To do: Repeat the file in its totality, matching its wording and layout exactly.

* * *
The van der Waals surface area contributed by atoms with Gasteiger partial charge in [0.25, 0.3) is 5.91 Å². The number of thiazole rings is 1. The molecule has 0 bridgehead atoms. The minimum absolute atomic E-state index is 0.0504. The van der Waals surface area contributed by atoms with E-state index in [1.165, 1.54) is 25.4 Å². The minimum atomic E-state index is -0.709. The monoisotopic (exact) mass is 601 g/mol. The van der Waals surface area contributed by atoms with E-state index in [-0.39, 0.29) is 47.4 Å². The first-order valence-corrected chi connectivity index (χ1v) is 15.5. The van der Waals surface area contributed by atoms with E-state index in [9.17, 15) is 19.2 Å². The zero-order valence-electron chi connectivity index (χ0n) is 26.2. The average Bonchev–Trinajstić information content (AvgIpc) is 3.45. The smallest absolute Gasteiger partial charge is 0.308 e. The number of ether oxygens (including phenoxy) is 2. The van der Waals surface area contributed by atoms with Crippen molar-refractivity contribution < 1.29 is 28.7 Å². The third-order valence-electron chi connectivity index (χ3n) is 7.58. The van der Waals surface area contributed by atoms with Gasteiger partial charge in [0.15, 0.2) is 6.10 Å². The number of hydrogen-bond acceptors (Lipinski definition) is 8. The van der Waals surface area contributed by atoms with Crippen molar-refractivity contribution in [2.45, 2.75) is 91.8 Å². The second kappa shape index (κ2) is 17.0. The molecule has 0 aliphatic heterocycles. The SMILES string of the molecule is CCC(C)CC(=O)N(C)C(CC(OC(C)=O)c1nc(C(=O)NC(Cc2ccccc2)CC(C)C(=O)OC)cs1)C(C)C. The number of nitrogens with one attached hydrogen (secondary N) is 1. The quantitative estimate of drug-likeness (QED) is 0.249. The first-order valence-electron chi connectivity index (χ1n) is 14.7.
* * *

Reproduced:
The van der Waals surface area contributed by atoms with Gasteiger partial charge in [0.25, 0.3) is 5.91 Å². The number of thiazole rings is 1. The molecule has 0 bridgehead atoms. The minimum absolute atomic E-state index is 0.0504. The van der Waals surface area contributed by atoms with E-state index in [1.165, 1.54) is 25.4 Å². The minimum atomic E-state index is -0.709. The monoisotopic (exact) mass is 601 g/mol. The van der Waals surface area contributed by atoms with E-state index in [-0.39, 0.29) is 47.4 Å². The first-order valence-corrected chi connectivity index (χ1v) is 15.5. The van der Waals surface area contributed by atoms with E-state index in [9.17, 15) is 19.2 Å². The zero-order valence-electron chi connectivity index (χ0n) is 26.2. The average Bonchev–Trinajstić information content (AvgIpc) is 3.45. The smallest absolute Gasteiger partial charge is 0.308 e. The number of ether oxygens (including phenoxy) is 2. The van der Waals surface area contributed by atoms with Crippen molar-refractivity contribution < 1.29 is 28.7 Å². The third-order valence-electron chi connectivity index (χ3n) is 7.58. The van der Waals surface area contributed by atoms with Gasteiger partial charge in [0.15, 0.2) is 6.10 Å². The number of hydrogen-bond acceptors (Lipinski definition) is 8. The van der Waals surface area contributed by atoms with Crippen molar-refractivity contribution in [2.45, 2.75) is 91.8 Å². The second kappa shape index (κ2) is 17.0. The molecule has 0 aliphatic heterocycles. The SMILES string of the molecule is CCC(C)CC(=O)N(C)C(CC(OC(C)=O)c1nc(C(=O)NC(Cc2ccccc2)CC(C)C(=O)OC)cs1)C(C)C. The number of nitrogens with one attached hydrogen (secondary N) is 1. The quantitative estimate of drug-likeness (QED) is 0.249. The first-order valence-electron chi connectivity index (χ1n) is 14.7.